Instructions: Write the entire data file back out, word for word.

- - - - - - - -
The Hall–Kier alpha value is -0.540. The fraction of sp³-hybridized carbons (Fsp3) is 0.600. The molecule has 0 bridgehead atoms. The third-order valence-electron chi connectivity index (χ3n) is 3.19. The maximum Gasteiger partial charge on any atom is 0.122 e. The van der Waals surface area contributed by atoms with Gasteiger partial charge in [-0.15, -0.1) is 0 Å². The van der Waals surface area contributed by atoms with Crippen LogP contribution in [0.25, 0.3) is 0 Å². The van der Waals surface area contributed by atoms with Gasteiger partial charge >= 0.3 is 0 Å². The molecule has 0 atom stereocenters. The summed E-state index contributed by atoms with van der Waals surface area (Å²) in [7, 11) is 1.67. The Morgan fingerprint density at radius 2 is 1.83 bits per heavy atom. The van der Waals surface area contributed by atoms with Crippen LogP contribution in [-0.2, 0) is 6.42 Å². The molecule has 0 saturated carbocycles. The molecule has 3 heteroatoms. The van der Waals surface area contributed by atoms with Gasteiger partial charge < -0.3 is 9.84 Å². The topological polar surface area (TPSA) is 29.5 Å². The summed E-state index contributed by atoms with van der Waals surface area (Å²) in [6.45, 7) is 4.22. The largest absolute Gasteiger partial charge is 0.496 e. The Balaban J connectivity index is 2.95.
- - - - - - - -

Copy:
The Hall–Kier alpha value is -0.540. The fraction of sp³-hybridized carbons (Fsp3) is 0.600. The molecule has 0 bridgehead atoms. The third-order valence-electron chi connectivity index (χ3n) is 3.19. The maximum Gasteiger partial charge on any atom is 0.122 e. The van der Waals surface area contributed by atoms with Gasteiger partial charge in [-0.15, -0.1) is 0 Å². The van der Waals surface area contributed by atoms with Crippen LogP contribution in [0.25, 0.3) is 0 Å². The van der Waals surface area contributed by atoms with Gasteiger partial charge >= 0.3 is 0 Å². The molecule has 0 atom stereocenters. The summed E-state index contributed by atoms with van der Waals surface area (Å²) in [7, 11) is 1.67. The Morgan fingerprint density at radius 2 is 1.83 bits per heavy atom. The van der Waals surface area contributed by atoms with Crippen LogP contribution in [-0.2, 0) is 6.42 Å². The molecule has 0 saturated carbocycles. The molecule has 3 heteroatoms. The van der Waals surface area contributed by atoms with Gasteiger partial charge < -0.3 is 9.84 Å². The topological polar surface area (TPSA) is 29.5 Å². The summed E-state index contributed by atoms with van der Waals surface area (Å²) in [6.45, 7) is 4.22. The largest absolute Gasteiger partial charge is 0.496 e. The Balaban J connectivity index is 2.95.